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Durangoan goes to Washington, D.C.

Bill protecting Hermosa watershed gives resident hope for nation’s capital
Marsha Porter-Norton poses before she heads into the annual Colorado Capitol Conference, where about 100 Coloradans will participate in discussions with elected officials, academic leaders, journalists and other prominent thinkers and opinion-makers in Washington during the next two days. Porter-Norton applied after seeing a newspaper ad.

WASHINGTON, D.C. – Every year, about 100 Coloradans are selected to go to the District of Columbia for the state’s annual Capitol Conference. This year, Durango’s Marsha Porter-Norton is one of them.

Porter-Norton humbly articulated the ideals guiding her work as a neutral facilitator of public processes and her attendance at the conference before heading into the reception dinner.

“I know it sounds kind of high-minded or high and mighty, but we have to know what’s going on back here and make relationships with elected officials, so they know that we are just everyday people out there, and here’s what we’re experiencing,” Porter-Norton said.

She acknowledged Congress’ all-time low approval rating but also that politics are how things get done. Her faith and interest in the national legislative process were most recently renewed at the end of last year with the passing into law of the Hermosa Creek Watershed Protection Act.

After two years, the local working group Porter-Norton was facilitating had come up with a solution that would require federal legislation.

“Some people were like, that’s never going to happen,” she said. “Well, it happened.”

Colorado Senators Michael Bennet and Cory Gardner organized the conference, and they are hosting Wednesday evening’s reception.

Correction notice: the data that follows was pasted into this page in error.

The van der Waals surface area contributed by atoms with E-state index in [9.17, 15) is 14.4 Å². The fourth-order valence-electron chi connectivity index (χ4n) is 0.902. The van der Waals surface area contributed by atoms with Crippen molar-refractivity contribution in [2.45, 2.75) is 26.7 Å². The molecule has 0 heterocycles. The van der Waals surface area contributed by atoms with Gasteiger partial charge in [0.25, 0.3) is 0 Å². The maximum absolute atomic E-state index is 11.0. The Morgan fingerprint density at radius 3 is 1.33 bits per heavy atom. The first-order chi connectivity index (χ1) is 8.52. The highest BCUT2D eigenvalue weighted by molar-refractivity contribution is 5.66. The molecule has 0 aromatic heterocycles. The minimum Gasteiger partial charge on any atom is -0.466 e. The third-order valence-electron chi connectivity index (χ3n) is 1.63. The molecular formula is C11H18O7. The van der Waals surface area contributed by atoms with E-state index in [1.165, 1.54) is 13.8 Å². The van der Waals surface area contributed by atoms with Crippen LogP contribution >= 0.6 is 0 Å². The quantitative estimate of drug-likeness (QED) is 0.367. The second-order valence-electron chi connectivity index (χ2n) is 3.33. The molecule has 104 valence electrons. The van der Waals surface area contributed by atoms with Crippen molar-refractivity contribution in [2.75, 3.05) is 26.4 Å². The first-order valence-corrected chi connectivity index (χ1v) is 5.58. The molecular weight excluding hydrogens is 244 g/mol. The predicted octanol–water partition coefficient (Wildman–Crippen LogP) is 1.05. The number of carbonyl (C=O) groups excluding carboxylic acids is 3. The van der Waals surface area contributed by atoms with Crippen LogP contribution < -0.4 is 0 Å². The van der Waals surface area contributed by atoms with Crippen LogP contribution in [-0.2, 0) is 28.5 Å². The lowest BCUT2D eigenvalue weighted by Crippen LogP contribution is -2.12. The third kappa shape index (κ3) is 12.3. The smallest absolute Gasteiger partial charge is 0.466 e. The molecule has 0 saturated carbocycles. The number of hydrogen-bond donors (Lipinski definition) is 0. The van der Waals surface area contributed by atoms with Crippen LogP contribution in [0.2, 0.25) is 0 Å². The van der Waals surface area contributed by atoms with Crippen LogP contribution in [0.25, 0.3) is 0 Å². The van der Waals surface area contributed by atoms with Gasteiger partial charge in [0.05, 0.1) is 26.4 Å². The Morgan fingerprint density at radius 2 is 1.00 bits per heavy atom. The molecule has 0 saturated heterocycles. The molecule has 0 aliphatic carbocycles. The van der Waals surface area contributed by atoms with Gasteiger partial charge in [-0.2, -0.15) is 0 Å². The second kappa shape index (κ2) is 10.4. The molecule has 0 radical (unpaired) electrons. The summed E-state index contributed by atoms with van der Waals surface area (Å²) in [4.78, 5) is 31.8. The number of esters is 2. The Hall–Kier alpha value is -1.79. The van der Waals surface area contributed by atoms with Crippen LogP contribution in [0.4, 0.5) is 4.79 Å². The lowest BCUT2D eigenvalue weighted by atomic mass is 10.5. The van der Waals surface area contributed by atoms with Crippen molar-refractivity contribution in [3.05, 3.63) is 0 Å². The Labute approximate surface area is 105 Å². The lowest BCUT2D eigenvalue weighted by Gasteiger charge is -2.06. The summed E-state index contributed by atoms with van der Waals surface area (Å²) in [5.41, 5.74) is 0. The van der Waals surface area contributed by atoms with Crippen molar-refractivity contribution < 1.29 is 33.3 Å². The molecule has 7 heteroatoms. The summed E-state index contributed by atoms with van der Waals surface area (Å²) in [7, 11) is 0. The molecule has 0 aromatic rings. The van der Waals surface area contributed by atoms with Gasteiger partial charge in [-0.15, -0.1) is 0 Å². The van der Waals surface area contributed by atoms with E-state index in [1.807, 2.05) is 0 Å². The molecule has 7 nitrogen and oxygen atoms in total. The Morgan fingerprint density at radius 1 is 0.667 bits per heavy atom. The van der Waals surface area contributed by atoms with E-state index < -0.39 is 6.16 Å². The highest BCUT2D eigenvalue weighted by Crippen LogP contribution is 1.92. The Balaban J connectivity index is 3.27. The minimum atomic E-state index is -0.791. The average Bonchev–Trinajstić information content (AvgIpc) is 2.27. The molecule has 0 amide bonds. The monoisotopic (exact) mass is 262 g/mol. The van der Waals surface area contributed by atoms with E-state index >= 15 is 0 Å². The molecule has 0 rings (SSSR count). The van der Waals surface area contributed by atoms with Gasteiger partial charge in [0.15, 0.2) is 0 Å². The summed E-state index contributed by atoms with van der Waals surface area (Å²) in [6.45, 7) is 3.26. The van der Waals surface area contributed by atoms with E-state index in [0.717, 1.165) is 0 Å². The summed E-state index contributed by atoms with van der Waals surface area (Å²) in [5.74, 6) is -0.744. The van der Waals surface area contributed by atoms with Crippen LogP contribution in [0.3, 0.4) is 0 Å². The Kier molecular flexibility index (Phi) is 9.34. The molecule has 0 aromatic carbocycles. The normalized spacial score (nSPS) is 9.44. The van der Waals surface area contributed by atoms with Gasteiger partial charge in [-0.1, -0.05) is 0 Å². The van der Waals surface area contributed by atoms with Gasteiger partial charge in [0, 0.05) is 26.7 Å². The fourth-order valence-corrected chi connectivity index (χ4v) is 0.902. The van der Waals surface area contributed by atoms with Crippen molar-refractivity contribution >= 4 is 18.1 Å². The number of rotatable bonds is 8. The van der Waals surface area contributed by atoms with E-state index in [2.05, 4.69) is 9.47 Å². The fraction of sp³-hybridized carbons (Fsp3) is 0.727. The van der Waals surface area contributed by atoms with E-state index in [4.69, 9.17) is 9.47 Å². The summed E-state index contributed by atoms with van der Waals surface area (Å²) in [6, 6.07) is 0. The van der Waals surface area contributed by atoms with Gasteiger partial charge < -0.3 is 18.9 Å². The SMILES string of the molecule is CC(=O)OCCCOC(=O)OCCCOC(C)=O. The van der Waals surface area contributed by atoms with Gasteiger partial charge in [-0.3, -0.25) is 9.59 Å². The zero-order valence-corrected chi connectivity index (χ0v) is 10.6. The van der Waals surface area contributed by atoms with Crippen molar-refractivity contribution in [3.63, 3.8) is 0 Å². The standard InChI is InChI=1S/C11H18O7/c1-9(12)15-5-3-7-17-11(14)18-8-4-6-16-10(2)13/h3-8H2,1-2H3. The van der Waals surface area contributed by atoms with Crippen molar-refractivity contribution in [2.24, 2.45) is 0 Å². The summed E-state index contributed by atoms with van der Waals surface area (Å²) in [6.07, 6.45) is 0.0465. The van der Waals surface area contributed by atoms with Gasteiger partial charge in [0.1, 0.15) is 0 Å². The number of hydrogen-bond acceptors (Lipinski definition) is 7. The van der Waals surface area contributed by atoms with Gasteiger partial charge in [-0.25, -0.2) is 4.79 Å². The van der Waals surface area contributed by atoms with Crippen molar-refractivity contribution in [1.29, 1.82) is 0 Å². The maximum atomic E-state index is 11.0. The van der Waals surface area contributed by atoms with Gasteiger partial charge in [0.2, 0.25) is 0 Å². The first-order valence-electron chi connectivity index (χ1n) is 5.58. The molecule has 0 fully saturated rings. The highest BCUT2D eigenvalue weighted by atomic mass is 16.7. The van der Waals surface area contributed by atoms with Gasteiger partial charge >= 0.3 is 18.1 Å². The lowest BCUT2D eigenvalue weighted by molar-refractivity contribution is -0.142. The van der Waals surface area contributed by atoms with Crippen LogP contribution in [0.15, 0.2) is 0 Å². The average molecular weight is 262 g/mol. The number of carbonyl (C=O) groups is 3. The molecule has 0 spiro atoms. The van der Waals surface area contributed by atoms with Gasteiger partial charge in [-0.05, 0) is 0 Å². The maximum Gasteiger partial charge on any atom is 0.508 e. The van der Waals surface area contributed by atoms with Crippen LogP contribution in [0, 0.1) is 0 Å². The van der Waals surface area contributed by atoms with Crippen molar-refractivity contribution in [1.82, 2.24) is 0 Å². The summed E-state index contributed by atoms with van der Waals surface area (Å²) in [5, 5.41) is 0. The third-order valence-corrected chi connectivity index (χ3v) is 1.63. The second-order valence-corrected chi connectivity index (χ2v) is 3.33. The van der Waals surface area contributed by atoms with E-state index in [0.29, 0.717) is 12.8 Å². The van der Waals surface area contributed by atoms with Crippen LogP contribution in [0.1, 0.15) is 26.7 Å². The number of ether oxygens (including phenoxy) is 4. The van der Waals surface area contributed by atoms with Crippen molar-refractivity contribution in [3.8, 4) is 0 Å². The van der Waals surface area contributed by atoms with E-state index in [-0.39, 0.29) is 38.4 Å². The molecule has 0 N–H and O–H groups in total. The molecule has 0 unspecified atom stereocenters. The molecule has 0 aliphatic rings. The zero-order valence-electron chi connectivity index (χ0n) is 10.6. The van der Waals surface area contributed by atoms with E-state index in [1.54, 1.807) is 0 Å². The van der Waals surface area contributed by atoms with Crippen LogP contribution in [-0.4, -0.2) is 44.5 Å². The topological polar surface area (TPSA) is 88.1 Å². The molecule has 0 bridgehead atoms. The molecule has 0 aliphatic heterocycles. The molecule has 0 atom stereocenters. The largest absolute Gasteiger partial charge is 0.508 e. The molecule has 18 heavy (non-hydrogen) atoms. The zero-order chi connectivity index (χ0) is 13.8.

“I am excited to welcome my fellow Coloradans to Washington for the Colorado Capital Conference,” Gardner said. “This conference puts attendees in close touch with the elected officials and opinion-makers who make and influence national policy and gives them a chance to learn about how Washington works. It also gives those elected officials and influencers a chance to hear the real concerns and ideas of Coloradans and fosters a better dialogue between people in our state and leaders in the capital.”

The conference runs from opening events Wednesday through Friday. Events include panel discussions, speeches, question-and-answer sessions and tours of both the U.S. Capitol and the Supreme Court.

“Events like these give us another opportunity to hear from people we represent and learn more about what’s most important to them,” Bennet said. “After all, the best ideas for Colorado don’t come from Washington; they come from Coloradans.”

mbaksh@durangoherald.com. Mariam Baksh is a student at American University in Washington, D.C., and an intern for The Durango Herald.

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